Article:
I noticed that yesterday, a number of US-based news outlets picked up on some European news around Coal. A couple of weeks ago, and without much fanfare, at least here in Europe, Eurelectric’s 3500 members agreed to not invest in new coal plants after 2020 (Polish and Greek members did not support this). The UK and France are already engaged in a movement from coal for power generation and have committed to eliminate coal-fired generation. Others may follow.
What was really quite interesting was that on April 22, the UK had its first coal-free day in generation for 135-years. Something that is now bound to happen more often in the coming years. So is coal dead?
I think the answer to that is it depends where you are talking about. In the EU, coal is struggling for its life as a generation fuel. The UK and French governments have committed to eliminate it entirely and it has been replaced by wood chips and biofuels at facilities like Drax. The Polish and Germans still have a large dependence upon the coal or lignite industry and there are attempts to protect the employment the industry provides there. However, this last week, they were over-ruled in new EU rules on NOx, SOx and particulate pollution. The tighter pollutant emissions limits for power plants and other large-scale combustion facilities in the EU were resisted by a group of eight mainly Eastern Europe and former communist EU members that rely on coal for electricity. Their opposition, however, was not enough to prevent approval of the limits which will apply 4-years after the formal decision of approval and will cover a range of substances, including ammonia, nitrogen oxides, carbon monoxide, sulfur dioxide, fine particles and heavy metals. This is yet another nail in Coal’s European coffin.
However, while Europe moves steadily towards the elimination of coal, developing countries are more reliant on than ever. Pakistan just announced a deal to have the Chinese build $15 billion on new coal generation there over the next 15-years. New Chinese data shows that China’s dependence on coal for power generation went up a full 7% reaching new records to to 396.1 billion kWh at the end of March 2017 for the preceeding year. However, even in developing countries the writing may be on the wall. In India, for example, twice as much renewable capacity as coal capacity was added in the last 12-months in this highly coal-dependent country. Even where coal is an important part of the generation stack, renewables and other forms of generation are beginning to come onstream faster and it is probably just a matter of time before coal-fired generation’s death knells are sounded.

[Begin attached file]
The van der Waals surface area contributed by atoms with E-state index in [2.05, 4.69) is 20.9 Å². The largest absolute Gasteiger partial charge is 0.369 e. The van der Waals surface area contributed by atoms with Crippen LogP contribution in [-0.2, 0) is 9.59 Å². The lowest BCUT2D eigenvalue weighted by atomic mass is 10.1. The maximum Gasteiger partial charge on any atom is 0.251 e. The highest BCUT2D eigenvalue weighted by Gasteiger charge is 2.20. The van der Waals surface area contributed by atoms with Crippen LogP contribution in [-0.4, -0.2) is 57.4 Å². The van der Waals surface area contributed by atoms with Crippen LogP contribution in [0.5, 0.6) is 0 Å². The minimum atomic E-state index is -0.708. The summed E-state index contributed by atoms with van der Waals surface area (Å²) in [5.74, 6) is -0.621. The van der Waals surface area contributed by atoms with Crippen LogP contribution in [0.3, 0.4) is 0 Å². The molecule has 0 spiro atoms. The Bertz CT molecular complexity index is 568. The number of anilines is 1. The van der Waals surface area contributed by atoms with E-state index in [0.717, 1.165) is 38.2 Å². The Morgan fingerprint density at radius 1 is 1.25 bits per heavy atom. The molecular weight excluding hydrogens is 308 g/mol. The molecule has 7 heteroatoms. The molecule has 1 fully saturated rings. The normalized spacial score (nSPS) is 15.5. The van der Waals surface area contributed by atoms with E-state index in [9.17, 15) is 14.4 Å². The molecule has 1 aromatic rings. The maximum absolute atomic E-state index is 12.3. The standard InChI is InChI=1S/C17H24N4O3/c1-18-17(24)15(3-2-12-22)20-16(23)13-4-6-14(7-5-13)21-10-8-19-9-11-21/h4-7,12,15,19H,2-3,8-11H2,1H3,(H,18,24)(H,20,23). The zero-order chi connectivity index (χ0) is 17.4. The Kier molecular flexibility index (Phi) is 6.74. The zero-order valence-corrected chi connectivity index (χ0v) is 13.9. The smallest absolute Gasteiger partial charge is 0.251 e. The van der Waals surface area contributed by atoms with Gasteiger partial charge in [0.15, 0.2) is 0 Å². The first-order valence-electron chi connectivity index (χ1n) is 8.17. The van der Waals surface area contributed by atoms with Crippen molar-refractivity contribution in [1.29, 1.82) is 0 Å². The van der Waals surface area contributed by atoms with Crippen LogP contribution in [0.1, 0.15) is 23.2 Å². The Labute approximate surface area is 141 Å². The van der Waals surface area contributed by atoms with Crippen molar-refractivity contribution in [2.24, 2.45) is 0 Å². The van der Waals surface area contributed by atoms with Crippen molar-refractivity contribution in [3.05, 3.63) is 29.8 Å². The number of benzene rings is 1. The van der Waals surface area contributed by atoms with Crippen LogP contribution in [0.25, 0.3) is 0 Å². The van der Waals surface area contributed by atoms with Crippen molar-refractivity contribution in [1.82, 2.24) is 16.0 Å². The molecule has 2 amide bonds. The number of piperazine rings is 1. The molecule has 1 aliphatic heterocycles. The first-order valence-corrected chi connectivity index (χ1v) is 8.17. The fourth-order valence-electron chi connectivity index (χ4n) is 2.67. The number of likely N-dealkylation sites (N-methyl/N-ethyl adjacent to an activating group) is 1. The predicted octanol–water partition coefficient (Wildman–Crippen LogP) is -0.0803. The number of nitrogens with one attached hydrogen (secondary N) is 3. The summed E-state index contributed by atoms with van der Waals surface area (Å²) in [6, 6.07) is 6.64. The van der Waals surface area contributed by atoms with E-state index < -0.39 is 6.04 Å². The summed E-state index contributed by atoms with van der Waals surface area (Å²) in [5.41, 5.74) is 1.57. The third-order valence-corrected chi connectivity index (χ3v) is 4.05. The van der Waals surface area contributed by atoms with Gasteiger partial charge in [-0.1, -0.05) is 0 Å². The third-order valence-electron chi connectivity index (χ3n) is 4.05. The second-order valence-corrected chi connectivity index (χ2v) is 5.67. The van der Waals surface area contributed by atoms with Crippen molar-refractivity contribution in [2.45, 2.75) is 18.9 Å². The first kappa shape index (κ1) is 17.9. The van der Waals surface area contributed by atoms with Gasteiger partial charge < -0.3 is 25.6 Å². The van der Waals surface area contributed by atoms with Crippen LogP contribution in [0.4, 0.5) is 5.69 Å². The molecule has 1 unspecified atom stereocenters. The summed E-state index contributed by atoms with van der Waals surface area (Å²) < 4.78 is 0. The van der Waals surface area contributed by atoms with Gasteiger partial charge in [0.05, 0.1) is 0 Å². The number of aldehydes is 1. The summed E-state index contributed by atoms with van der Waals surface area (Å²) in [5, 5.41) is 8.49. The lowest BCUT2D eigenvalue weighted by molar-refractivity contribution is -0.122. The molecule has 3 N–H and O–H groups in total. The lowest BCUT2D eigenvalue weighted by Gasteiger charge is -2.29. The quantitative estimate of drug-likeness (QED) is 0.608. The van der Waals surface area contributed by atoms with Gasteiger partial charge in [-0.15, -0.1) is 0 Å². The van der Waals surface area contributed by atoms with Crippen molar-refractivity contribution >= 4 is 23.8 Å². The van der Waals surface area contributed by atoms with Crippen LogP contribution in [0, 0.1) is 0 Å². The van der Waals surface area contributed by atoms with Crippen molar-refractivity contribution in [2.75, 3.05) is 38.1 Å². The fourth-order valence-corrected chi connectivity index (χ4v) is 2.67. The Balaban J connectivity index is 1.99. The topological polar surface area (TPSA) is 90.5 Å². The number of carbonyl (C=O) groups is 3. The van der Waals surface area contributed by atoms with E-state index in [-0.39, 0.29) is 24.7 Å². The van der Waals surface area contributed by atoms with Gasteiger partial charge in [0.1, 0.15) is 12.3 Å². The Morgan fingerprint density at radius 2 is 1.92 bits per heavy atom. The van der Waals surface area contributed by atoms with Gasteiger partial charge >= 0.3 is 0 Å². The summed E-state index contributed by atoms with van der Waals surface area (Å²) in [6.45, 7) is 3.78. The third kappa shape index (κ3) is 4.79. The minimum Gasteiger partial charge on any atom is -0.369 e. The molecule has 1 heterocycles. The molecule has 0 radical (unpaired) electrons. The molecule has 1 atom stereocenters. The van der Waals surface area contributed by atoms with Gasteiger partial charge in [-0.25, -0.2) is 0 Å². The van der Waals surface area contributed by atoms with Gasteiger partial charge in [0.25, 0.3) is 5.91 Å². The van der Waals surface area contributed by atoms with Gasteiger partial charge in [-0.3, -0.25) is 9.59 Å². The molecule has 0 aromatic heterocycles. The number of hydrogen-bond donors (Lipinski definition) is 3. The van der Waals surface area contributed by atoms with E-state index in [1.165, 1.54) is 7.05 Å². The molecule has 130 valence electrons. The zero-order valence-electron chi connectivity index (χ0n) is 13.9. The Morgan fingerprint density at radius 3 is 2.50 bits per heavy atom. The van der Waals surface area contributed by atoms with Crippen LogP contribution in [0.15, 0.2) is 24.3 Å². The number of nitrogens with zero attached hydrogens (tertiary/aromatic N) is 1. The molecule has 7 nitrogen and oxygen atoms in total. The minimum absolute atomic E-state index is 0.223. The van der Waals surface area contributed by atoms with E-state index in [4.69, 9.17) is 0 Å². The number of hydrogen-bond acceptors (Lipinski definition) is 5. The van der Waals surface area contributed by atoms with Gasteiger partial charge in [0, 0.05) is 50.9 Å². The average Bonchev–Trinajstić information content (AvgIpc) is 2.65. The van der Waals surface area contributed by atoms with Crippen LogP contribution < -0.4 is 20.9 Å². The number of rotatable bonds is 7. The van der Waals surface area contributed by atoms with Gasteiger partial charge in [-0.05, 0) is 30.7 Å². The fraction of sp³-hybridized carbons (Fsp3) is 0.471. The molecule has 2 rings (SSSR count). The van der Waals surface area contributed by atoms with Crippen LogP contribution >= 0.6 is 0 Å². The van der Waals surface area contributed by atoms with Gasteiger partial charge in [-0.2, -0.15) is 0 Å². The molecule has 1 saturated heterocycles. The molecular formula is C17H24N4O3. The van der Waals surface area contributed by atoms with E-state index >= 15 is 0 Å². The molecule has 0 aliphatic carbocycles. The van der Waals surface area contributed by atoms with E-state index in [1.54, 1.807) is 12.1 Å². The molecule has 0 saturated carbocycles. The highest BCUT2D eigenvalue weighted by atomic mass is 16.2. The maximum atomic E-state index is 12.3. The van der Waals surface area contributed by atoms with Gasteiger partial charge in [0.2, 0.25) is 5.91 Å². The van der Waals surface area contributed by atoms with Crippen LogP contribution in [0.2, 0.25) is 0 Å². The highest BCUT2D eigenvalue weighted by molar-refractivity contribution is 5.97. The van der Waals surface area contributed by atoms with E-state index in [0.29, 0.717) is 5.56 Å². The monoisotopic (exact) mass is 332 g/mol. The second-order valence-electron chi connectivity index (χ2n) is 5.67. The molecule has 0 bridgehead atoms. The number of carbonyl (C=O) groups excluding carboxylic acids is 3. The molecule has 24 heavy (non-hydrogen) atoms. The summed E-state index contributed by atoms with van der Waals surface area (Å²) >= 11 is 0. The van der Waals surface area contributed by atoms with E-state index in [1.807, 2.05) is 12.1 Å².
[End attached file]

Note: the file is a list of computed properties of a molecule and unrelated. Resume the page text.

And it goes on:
Even in the US where President Trump is attempting to facilitate a coal industry resurgence, the opposite is happening and power industry leaders voiced their opinions at the S&P Global Platts’ 32nd annual Global Power Markets Conference in Las Vegas. “I don’t know one CEO who says, now that Trump is in office, let’s go build a coal plant,” said David Crane, senior operating executive of Pegasus Capital Advisors and former CEO of NRG Energy. “[Trump] will be out of office before such a plant is even permitted.” and Declan Flanagan, Lincoln Clean Energy founder and CEO, said, “largely, there’s zero appetite” for new coal-fired generation.
Basically, a cluster of different reasons to chose anything but coal for generation is driving this death spiral such as pollution rules, competitive costs of competing generation fuels, environmental issues, consumer choice, and other such drivers. Perhaps though, there is a glimmer of light for coal in the form of clean coal technologies such as carbon capture.”There are thousands of coal plants around the world. Many were recently built, and over a thousand more are planned. How likely is it that governments are going to shut down a power plant that’s only 10 years old that might have cost a billion and a half dollars or more to build?” said David Dawkins of the Natural Resources Defense Council, for example, in arguing for more investment in such technologies and there remains significant political interest in developing these technologies in North america especially.